After Rashbihari handed over the charge of the INA to Subhas, he emerged as ‘Netaji’ or Commander of the Azad Hind Fouz, devoted single-mindedly to the task of raising a mighty fighting force and a total mobilisation to launch a massive assault on British imperialism.
The Japanese Premier Tojo was fascinated by his personality and promised Japanese help for the Indian cause.
The INA of Subhas invaded India in 1944 and penetrated 250 miles inside Indian territory and hoisted the tricolour flag at Manipur.
Had Imphal fallen as Netaji visualised, history would have been written differently. But the untimely advent of the monsoon forced the INA to retreat. Subhas was still not downcast and strove to obtain Russia’s help. On October 18, 1945, he was reported to have died in an air crash at Taihoku.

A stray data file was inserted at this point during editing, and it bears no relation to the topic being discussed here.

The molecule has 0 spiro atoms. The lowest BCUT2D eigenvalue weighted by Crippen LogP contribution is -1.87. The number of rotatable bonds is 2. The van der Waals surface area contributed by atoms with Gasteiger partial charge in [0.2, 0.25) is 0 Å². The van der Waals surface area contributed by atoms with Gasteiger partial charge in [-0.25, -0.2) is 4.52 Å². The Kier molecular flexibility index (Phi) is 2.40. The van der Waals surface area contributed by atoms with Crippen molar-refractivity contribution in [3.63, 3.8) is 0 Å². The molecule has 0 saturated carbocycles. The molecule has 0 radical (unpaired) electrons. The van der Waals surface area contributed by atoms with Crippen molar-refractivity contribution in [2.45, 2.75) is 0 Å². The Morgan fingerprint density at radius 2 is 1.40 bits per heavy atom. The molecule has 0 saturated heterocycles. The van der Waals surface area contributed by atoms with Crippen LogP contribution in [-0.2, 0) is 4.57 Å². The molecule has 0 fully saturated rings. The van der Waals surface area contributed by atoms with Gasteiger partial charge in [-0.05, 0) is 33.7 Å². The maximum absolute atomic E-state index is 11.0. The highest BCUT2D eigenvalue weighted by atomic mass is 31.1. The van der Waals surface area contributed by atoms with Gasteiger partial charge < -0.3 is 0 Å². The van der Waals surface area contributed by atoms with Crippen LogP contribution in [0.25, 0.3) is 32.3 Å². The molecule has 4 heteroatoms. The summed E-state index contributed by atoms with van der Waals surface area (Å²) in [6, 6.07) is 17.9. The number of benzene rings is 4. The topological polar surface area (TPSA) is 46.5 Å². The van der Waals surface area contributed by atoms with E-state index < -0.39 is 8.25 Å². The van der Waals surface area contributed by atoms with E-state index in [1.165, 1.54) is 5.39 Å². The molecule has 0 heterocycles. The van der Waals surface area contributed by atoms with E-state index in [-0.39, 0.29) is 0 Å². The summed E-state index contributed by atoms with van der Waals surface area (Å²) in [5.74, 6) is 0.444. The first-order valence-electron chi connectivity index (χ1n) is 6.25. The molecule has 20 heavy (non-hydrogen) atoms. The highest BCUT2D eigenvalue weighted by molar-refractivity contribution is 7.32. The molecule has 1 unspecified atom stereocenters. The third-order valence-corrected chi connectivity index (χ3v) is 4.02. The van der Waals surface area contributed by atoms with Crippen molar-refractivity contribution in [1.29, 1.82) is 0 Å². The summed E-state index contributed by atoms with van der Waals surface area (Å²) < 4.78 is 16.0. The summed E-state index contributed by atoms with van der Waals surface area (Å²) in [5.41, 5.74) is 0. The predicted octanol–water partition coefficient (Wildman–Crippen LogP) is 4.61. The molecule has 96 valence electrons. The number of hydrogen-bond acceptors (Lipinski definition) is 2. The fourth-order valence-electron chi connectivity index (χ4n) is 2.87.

However, the trial of INA soldiers at Red Fort triggered off a tremendous countrywide upsurge and ignition of a spirit of revolt in the Army, Navy and Air Force unheard of since the 1857 revolt which expedited the transfer of power.
Today even the critics of Subhas acknowledge his indirect contribution to India’s independence. A large segment of his countrymen refuse to believe in his death particularly because after the air crash story has been conclusively repudiated by the Mukherjee Commission. Subhas is glorified, even deified as a dauntless patriot.
The seminal question is whether he was more than just a patriot. Even Mahatma Gandhi who hailed him as the Patriot of Patriots, considered his patriotism misguided. Others call him a brave heart but a reckless adventurer who harboured impossible dreams. Will he then live in history?
Objectively speaking, Subhas was as much a prophet as a patriot. With prophetic foresight, he predicted the inevitability of the Second World War as far back as the Calcutta Congress on December 1928. Incredible though it may sound, it is none the less true that in his article Europe Today and Tomorrow published in The Modern Review on August 21, 1937, he foresaw that the Russian colossus would baffle Hitler exactly as it had baffled Napoleon. He also forecasted Hitler’s annexation of Austria through Anschluss which came true to the letters.